The Period of Five Dynasties and Ten Kingdoms refocused Chinese culture on the importance of political and social stability. China’s leadership looked to the nation’s neo-Confucian academia to find a solution to the country’s problems. These scholars created a bureaucratic model based on the traditional Confucian belief that through proper study and training, a class of superior men could be created that would develop an environment of peace and prosperity. This neo-Confucian system would eventually become the basis of the Song bureaucracy, and its overwhelming success would form the foundation of China’s next “golden age.”

The Confucian rejection of military culture, as well as the violent experience of the Period of Five Dynasties and Ten Kingdoms, would lead the Song to place antimilitary civilian bureaucrats in charge of the nation’s armed forces. This decision would weaken Song security and would eventually allow nomadic tribes to conquer China.

Further Reading

  • Bol, Peter. This Culture of Ours: Intellectual Transitions in Tang and Sung China. Stanford, Calif.: Stanford University Press, 1912. An excellent overview of Chinese intellectual history from the Tang through Song Dynasties. Index and bibliography.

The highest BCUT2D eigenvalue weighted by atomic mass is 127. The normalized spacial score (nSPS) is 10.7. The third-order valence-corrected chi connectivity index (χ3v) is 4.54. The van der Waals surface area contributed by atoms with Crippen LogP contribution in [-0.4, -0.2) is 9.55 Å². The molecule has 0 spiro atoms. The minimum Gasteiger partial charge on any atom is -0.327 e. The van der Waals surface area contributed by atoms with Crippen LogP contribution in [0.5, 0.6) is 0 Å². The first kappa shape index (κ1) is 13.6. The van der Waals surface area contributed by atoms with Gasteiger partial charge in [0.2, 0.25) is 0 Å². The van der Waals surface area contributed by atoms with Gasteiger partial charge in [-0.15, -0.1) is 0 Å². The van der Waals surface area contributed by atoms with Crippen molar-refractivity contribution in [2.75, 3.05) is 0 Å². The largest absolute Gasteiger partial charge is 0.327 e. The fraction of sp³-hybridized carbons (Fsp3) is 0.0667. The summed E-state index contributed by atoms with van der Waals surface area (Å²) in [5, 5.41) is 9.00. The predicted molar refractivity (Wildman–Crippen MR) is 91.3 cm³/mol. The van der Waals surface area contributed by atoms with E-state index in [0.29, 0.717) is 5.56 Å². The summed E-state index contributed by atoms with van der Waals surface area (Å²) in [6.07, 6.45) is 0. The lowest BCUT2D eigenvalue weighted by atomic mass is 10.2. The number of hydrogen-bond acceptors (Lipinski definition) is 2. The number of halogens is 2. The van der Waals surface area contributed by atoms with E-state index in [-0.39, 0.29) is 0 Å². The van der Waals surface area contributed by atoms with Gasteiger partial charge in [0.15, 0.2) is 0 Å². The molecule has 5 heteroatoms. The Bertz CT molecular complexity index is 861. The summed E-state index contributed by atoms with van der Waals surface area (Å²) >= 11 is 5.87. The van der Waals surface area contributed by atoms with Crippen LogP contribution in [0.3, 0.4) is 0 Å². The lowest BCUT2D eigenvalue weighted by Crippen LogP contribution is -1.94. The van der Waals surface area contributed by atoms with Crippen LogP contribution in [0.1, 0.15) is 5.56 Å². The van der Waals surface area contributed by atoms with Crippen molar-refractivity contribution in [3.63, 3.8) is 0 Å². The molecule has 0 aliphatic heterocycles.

• Gernet, Jacques. A History of Chinese Civilization. New York: Cambridge University Press, 1990. The best single-volume account of Chinese cultural history. Maps, index, and bibliography.
  • Graff, David A. Medieval Chinese Warfare, 300-900. New York: Routledge Press, 2002. An excellent overview of medieval Chinese military history. Maps, index, and bibliography.
  • Graff, David A., and Robin Higham. A Military History of China. Cambridge, England: Westview Press, 2002. An excellent survey of Chinese military history. Maps, index, and bibliography.